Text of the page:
But to your main question: Why do men specifically respond to this movie? I think it’s because it’s the rare Hollywood romance that’s all about loss. Like, just in the Gosling/McAdams segment, they have this incredible romantic summer, and then it all gets taken away. When they find each other years later, Gosling clearly thinks that McAdams will just fall back in love with him. Obviously she will–it’s a movie!–but all the scenes of them back together are kind of infused with melancholy for most of the running time. Like, he’d an older and sadder man after the war, she’s in love with a much more together and less crazy Marsden-type of guy. And the casting of Marsden is key. Because Marsden isn’t a bad guy, and he isn’t a RIDICULOUSLY handsome guy. He’s just, like, the right kind of guy that your ex-girlfriend would wind up with: Kind of boring, clearly more stable, nice smile, probably a better man than you are.

Really–and I know this will sound highfalutin but f— it–there’s something very Great Gatsby about The Notebook. Gosling is the lower-class townie who wanted to become a better/more appropriate match for his dream girl, so he went away to war, came back, turned his house into a palace. And then found out that she left him behind. I dunno how The Notebook plays to teenaged guys, but I definitely think if you’re a dude who ever had that one girl–The One That Got Away, a cliché that is a cliché for a reason–then The Notebook is wish fulfillment vividly rendered. You really CAN go home again, find your summer love again, the implicit promise being not just that you’ll get her but that you’ll become the man she wanted you to be, and not even Marsden can hold her away…

…except that there’s also the scenes in the present day, which are pretty goofy but which also, I think, play into why The Notebook affects guys maybe even more than girls. Like, if the Gosling/McAdams stuff plays out as wish-fulfillment–the girl who you thought forgot you actually remembers you and has loved you all along, she just needed to get all your letters!–then the Garner/Rowlands stuff plays as the tougher corollary. That girl who you thought forgot you REALLY forgot you, so much so that you need to tell her the story of you two every day. I have to believe that sort of plays into every guy’s hero complex a little (Garner is sort of “saving” Rowlands, which I’m sure is vaguely problematic gender politics-wise) but the final act also plays into every guy’s inherent fear about aging.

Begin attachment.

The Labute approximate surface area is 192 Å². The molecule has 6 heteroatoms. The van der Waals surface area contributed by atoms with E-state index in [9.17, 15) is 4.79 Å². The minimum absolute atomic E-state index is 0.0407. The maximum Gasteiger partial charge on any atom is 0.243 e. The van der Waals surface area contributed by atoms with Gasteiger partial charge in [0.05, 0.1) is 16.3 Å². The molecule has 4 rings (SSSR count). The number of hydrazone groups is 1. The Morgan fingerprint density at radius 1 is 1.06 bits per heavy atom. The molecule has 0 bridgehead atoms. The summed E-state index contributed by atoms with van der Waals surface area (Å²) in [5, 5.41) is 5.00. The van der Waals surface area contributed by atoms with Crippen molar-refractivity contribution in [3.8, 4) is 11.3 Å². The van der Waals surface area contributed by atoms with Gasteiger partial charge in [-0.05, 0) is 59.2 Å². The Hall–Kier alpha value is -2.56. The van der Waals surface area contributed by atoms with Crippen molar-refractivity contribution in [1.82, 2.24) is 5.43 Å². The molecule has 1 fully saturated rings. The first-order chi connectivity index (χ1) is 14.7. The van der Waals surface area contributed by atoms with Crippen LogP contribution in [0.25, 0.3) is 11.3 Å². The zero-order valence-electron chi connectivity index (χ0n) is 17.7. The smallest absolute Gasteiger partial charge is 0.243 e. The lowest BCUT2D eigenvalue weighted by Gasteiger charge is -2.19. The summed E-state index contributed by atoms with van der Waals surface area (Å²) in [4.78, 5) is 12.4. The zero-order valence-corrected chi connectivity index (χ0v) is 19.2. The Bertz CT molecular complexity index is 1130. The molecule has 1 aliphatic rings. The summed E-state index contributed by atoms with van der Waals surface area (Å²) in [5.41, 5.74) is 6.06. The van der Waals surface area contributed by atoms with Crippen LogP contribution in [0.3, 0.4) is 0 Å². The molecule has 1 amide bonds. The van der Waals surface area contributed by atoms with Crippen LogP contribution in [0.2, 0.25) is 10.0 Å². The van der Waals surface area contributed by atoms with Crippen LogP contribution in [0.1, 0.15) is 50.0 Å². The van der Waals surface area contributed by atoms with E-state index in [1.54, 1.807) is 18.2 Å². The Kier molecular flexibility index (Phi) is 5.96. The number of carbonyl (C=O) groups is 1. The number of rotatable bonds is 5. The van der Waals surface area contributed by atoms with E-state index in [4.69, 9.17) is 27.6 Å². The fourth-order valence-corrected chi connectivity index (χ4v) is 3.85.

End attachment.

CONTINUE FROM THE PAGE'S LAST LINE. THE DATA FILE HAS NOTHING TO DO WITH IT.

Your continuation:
I have a theory that most guys have a point–usually around 23 or 24, maybe later–when they realize that they are actually going to get older and weaker. And we completely freak out about it, because for most guys, every age from four onwards is the age when you’re strongest/coolest/toughest. So the Garner/Rowlands stuff is almost kind of a dude horror movie–You’re old! Your love has forgotten you! You’re having a heart attack, symbolism alert!–and then it curves back around into a fairy tale. She remembers you! And death isn’t scary as long as she’s with you!

So from the guy’s perspective, The Notebook has its cake and eats it too and then clones the cake and dips it in another cake and then that cake eats the cake while it eats you. None of this should work, but Gosling and McAdams are perfect, so it does.

The Notebook
  • Movie
  • 121 minutes